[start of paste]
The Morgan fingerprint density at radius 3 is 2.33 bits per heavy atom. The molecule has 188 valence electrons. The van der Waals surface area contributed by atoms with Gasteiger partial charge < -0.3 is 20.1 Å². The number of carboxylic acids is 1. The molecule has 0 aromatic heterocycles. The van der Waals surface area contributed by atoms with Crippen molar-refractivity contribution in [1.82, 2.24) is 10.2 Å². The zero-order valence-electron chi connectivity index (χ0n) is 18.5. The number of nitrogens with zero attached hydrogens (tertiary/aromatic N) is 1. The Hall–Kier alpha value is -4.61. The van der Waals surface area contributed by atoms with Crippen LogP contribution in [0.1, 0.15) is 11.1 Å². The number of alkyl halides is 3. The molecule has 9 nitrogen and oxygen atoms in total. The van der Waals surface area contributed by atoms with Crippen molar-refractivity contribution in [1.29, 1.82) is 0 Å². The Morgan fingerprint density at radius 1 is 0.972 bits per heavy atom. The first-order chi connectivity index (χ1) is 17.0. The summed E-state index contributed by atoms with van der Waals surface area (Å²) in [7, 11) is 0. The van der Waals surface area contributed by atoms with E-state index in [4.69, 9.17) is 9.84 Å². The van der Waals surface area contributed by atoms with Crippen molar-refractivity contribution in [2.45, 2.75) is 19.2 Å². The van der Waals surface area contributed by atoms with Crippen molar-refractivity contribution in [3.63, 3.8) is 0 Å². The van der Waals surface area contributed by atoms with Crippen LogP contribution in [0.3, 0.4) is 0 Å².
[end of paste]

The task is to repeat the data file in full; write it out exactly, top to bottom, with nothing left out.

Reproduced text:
The Morgan fingerprint density at radius 3 is 2.33 bits per heavy atom. The molecule has 188 valence electrons. The van der Waals surface area contributed by atoms with Gasteiger partial charge < -0.3 is 20.1 Å². The number of carboxylic acids is 1. The molecule has 0 aromatic heterocycles. The van der Waals surface area contributed by atoms with Crippen molar-refractivity contribution in [1.82, 2.24) is 10.2 Å². The zero-order valence-electron chi connectivity index (χ0n) is 18.5. The number of nitrogens with zero attached hydrogens (tertiary/aromatic N) is 1. The Hall–Kier alpha value is -4.61. The van der Waals surface area contributed by atoms with Crippen LogP contribution in [0.1, 0.15) is 11.1 Å². The number of alkyl halides is 3. The molecule has 9 nitrogen and oxygen atoms in total. The van der Waals surface area contributed by atoms with Crippen molar-refractivity contribution in [1.29, 1.82) is 0 Å². The Morgan fingerprint density at radius 1 is 0.972 bits per heavy atom. The first-order chi connectivity index (χ1) is 17.0. The summed E-state index contributed by atoms with van der Waals surface area (Å²) in [7, 11) is 0. The van der Waals surface area contributed by atoms with E-state index in [4.69, 9.17) is 9.84 Å². The van der Waals surface area contributed by atoms with Crippen molar-refractivity contribution in [2.45, 2.75) is 19.2 Å². The van der Waals surface area contributed by atoms with Crippen molar-refractivity contribution in [3.63, 3.8) is 0 Å². The van der Waals surface area contributed by atoms with Crippen LogP contribution in [0.3, 0.4) is 0 Å².